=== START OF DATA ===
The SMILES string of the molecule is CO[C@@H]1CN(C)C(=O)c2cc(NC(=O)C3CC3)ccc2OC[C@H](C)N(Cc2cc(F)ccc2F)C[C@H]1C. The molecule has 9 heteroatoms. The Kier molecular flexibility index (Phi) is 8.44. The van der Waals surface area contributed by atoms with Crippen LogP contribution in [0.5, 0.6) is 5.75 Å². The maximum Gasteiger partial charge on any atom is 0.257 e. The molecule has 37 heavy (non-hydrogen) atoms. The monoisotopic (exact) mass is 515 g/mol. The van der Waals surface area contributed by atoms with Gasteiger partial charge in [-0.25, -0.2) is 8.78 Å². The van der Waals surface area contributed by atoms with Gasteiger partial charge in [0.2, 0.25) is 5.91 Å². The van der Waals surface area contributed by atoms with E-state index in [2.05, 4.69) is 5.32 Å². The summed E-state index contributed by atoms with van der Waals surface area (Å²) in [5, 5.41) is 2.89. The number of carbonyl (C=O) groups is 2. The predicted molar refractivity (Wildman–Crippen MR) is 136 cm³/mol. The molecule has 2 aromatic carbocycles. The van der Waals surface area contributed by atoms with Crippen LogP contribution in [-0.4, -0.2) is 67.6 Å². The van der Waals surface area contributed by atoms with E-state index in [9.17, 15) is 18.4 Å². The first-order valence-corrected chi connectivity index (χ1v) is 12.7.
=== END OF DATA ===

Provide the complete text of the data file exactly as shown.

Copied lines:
The SMILES string of the molecule is CO[C@@H]1CN(C)C(=O)c2cc(NC(=O)C3CC3)ccc2OC[C@H](C)N(Cc2cc(F)ccc2F)C[C@H]1C. The molecule has 9 heteroatoms. The Kier molecular flexibility index (Phi) is 8.44. The van der Waals surface area contributed by atoms with Crippen LogP contribution in [0.5, 0.6) is 5.75 Å². The maximum Gasteiger partial charge on any atom is 0.257 e. The molecule has 37 heavy (non-hydrogen) atoms. The monoisotopic (exact) mass is 515 g/mol. The van der Waals surface area contributed by atoms with Gasteiger partial charge in [-0.25, -0.2) is 8.78 Å². The van der Waals surface area contributed by atoms with Gasteiger partial charge in [0.2, 0.25) is 5.91 Å². The van der Waals surface area contributed by atoms with E-state index in [2.05, 4.69) is 5.32 Å². The summed E-state index contributed by atoms with van der Waals surface area (Å²) in [5, 5.41) is 2.89. The number of carbonyl (C=O) groups is 2. The predicted molar refractivity (Wildman–Crippen MR) is 136 cm³/mol. The molecule has 2 aromatic carbocycles. The van der Waals surface area contributed by atoms with Crippen LogP contribution in [-0.4, -0.2) is 67.6 Å². The van der Waals surface area contributed by atoms with E-state index in [9.17, 15) is 18.4 Å². The first-order valence-corrected chi connectivity index (χ1v) is 12.7.